Analysis of differences in outcome of two European liver transplant centers
Authors analyzed the differences in the outcome of two European liver transplant centers differing in case volume and experience. The first was the Transplantation and Surgical Clinic, Semmelweis University, Budapest, Hungary (SEB) and the second the University Medical Center Groningen, Groningen, The Netherlands (UMCG). We investigated if such differences could be explained. The 1-, 3- and 5-year patient survival in the UMCG was 86%, 80%, and 77% compared with 65%, 56%, and 55% in SEB. Graft survival at the same time points was 79%, 71%, and 66% in the UMCG and 62%, 55%, and 53% in SEB. Significant differences were present regarding the donor and recipient age, diagnosis mix, disease severity and operation variables, per-operative transfusion rate, vascular complications, postoperative infection rate, and need for renal replacement. To determine factors correlating with survival, a separate uni- and multivariate analysis was performed in each center individually, between study parameters and patient survival. In both centers, peri-operative red blood cell (RBC) transfusion rate was a significant predictor for patient survival. The difference in blood loss can be explained by different operation techniques and shorter operation time in SEB, with consequently less time spent on hemostasis. It was jointly concluded that measures to reduce blood loss by adapting the operation technique might lead to improved survival and reduced morbidity.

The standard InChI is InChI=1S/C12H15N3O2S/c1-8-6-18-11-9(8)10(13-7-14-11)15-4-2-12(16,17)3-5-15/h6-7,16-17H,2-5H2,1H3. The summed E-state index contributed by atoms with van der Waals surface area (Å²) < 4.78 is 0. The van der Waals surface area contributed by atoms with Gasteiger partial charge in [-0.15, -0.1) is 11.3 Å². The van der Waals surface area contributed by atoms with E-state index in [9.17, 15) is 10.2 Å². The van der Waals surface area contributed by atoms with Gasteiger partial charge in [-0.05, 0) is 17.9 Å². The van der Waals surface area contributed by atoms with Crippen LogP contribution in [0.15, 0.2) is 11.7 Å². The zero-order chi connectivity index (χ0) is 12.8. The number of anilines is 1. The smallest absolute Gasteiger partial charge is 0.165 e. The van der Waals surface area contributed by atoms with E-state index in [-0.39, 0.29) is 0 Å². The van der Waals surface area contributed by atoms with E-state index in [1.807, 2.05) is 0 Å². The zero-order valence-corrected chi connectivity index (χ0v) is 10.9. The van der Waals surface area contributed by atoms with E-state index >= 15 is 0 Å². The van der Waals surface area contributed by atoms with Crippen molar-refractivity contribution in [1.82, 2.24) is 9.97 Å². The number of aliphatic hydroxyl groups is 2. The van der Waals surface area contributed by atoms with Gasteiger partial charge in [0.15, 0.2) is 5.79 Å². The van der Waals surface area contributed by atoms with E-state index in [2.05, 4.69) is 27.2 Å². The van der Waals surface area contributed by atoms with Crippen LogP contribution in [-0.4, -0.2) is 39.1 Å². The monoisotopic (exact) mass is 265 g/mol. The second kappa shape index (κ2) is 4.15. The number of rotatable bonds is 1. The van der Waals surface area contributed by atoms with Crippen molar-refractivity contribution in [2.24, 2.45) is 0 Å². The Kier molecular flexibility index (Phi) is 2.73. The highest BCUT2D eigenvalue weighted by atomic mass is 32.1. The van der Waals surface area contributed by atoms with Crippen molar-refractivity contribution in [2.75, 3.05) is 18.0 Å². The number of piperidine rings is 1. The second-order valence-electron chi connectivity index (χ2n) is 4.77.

Document Type: Research Article
Affiliations: 1: Department of Transplantation and Surgical Clinic, Semmelweis University, Budapest, Hungary 2: Department of Hepatobiliary Surgery and Liver Transplantation, University Medical Center Groningen, Groningen, The Netherlands
Publication date: May 1, 2006